Vía el blog 'Before you take that pill' del colega yanqui Doug Bremner, podemos acceder en exclusiva al texto de Allen J. Frances M.D., -jefe del grupo de trabajo que elaboró la versión del DSM-IV-, intitulada: 'A Warning Sign on the Road to DSM‐V: Beware of its Unintended Consequences' pronta a publicarse en Psychiatric Times. En el enjundioso texto escrito por un entendido que conoce las entrañas del monstruo, podemos entresacar los reveladores párrafos que glosamos a continuación:
"The work on DSM‐5 has, so far, displayed an unhappy combination of soaring ambition and remarkably weak methodology. First, let's expose the absurdity of the DSM‐V claim that it will constitute a "paradigm shift" in psychiatric diagnosis and indicate the dangers inherent in pursuing this false goal. The simple truth is that descriptive psychiatric diagnosis does not need and cannot support a paradigm shift. There can be no dramatic improvements in psychiatric diagnosis until we make a fundamental leap in our understanding of what causes mental disorders. The incredible recent advances in neuroscience, molecular biology, and brain imaging that have taught us so much about normal brain functioning are still not relevant to the clinical practicalities of everyday psychiatric diagnosis. The clearest evidence supporting this disappointing fact is that not even one biological test is ready for inclusion in the criteria sets for DSM‐5."
"If the potential gains of DSM‐V are likely to be extremely modest, the potential risks are great and, so far, have gone largely unrecognized. Making changes in the diagnostic system is never cheap or free of risks. Just as when treating an individual patient, the first consideration in revising the diagnostic classification must always be to "do no harm"‐and the harm inflicted by changes in the DSM diagnostic system can come in many, and usually unexpected, forms."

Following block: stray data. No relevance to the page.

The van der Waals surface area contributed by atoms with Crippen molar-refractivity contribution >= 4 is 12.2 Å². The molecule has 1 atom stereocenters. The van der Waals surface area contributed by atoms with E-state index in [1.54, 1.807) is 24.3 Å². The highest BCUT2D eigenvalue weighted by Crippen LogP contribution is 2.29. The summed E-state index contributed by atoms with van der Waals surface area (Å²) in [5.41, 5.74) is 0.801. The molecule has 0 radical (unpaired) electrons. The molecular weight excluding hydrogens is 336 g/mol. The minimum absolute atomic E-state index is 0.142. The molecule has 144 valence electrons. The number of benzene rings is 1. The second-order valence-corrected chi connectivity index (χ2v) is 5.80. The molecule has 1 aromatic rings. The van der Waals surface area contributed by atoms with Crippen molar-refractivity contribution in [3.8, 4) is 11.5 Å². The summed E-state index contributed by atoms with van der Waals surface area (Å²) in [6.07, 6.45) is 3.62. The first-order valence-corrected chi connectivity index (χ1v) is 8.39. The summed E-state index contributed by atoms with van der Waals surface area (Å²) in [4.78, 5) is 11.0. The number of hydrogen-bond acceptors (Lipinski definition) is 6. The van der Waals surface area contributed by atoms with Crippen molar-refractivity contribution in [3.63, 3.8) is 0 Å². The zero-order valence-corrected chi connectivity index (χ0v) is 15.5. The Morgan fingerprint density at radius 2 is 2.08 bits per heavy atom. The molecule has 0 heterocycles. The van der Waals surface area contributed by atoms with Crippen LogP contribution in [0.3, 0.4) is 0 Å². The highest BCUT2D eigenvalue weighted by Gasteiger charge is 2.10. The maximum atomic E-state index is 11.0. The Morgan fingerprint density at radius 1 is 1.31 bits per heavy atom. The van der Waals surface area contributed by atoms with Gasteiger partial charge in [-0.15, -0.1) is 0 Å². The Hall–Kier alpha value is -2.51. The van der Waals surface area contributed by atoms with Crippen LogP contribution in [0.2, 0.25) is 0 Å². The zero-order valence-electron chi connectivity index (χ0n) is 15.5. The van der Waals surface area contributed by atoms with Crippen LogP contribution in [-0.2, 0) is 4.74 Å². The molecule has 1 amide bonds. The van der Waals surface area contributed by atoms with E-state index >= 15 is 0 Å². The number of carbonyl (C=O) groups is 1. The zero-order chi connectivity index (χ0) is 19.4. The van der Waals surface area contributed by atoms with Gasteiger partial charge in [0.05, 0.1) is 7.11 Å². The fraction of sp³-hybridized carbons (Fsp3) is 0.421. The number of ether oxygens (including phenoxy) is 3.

"Undoubtedly, the most reckless suggestion for DSM‐V is that it include many new categories to capture the milder subthreshhold versions of the existing more severe official disorders. The beneficial intended purpose is to reduce the frequency of false negative missed cases? thus improving early case finding and promoting preventive treatments. Unfortunately, however, the DSM‐V Task Force has failed to adequately consider the potentially disastrous unintended consequence that DSM‐V may flood the world with new false positives. The reported rates of DSM‐V mental disorders would skyrocket, especially since there are many more people at the boundary than those who present with the more severe and clearly "clinical" disorders. The result would be a wholesale imperial medicalization of normality that will trivialize mental disorder and lead to a deluge of unneeded medication treatments‐‐a bonanza for the pharmaceutical industry but at a huge cost to the new false positive "patients" caught in the excessively wide DSM‐V net."
"This is a drug company's dream come true. They would undoubtedly find ways of penetrating the huge newmarkets with medications having largely unproven benefit and very substantial side effects. Also to be considered carefully are the always possible unforeseen problems caused by stigma and the unforeseen misuse of the new diagnoses in forensic, disability, and insurance settings."
"The secretiveness of the DSM‐V process is extremely puzzling. In my entire experience working on DSM‐III, DSM‐IIIR, and DSM‐IV, nothing ever came up that even remotely had to be hidden from anyone. There is everything to gain and absolutely nothing to lose from having a totally open process. Obviously, it is much better to discover problems before publication‐and this can only be done with rigorous scrutiny and the welcoming of all possible criticisms."
"In summary, then, I have little confidence that the DSM‐V leadership will do the kind of careful risk/benefit analysis of each proposed change that is necessary to avoid damaging unintended consequences. My concerns arise from: 1) their ambition to achieve a "paradigm shift" when there is no scientific basis for one; 2) their failure to provide clear methodological guidelines on the level of empirical support required for changes; 3) their lack of openness to wide scrutiny and useful criticism; 4) their inability to spot the obvious dangers in most of their current proposals; 5) their failure to set and meet clear timelines; and 6) the likelihood that time pressure will soon lead to an unconsidered rush of last minute decisions."
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Allen Frances M.D.
- Cooper R. What's wrong with the DSM? History of Psychiatry 2004; 15: 5-25.
- Andreasen NC. DSM and the death of phenomenology in America: An example of unintended consequences. Schizophrenia Bull 2007; 33: 108-112.